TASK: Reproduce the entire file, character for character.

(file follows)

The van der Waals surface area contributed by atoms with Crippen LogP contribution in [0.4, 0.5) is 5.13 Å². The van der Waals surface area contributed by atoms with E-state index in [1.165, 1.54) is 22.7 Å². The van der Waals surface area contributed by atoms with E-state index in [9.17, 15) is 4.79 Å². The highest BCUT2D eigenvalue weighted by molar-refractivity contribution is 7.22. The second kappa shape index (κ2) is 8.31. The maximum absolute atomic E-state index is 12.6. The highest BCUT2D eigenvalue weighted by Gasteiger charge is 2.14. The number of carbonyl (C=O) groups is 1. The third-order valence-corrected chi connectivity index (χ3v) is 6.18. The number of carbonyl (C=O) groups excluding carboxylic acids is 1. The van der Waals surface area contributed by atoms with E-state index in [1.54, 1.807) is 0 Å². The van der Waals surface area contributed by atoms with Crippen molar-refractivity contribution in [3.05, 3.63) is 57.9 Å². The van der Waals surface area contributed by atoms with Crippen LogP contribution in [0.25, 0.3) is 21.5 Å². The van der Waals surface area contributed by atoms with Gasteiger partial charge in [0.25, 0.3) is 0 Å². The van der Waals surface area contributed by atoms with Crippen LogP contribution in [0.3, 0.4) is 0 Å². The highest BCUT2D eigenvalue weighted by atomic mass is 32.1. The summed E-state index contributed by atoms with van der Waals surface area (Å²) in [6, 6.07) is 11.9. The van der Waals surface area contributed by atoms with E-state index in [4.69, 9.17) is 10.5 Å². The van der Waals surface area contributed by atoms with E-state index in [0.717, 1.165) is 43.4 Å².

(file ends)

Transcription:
The van der Waals surface area contributed by atoms with Crippen LogP contribution in [0.4, 0.5) is 5.13 Å². The van der Waals surface area contributed by atoms with E-state index in [1.165, 1.54) is 22.7 Å². The van der Waals surface area contributed by atoms with E-state index in [9.17, 15) is 4.79 Å². The highest BCUT2D eigenvalue weighted by molar-refractivity contribution is 7.22. The second kappa shape index (κ2) is 8.31. The maximum absolute atomic E-state index is 12.6. The highest BCUT2D eigenvalue weighted by Gasteiger charge is 2.14. The number of carbonyl (C=O) groups is 1. The third-order valence-corrected chi connectivity index (χ3v) is 6.18. The number of carbonyl (C=O) groups excluding carboxylic acids is 1. The van der Waals surface area contributed by atoms with E-state index in [1.54, 1.807) is 0 Å². The van der Waals surface area contributed by atoms with Crippen molar-refractivity contribution in [3.05, 3.63) is 57.9 Å². The van der Waals surface area contributed by atoms with Crippen LogP contribution in [0.25, 0.3) is 21.5 Å². The van der Waals surface area contributed by atoms with Gasteiger partial charge in [0.25, 0.3) is 0 Å². The van der Waals surface area contributed by atoms with Crippen LogP contribution in [0.3, 0.4) is 0 Å². The highest BCUT2D eigenvalue weighted by atomic mass is 32.1. The summed E-state index contributed by atoms with van der Waals surface area (Å²) in [6, 6.07) is 11.9. The van der Waals surface area contributed by atoms with E-state index in [4.69, 9.17) is 10.5 Å². The van der Waals surface area contributed by atoms with E-state index in [0.717, 1.165) is 43.4 Å².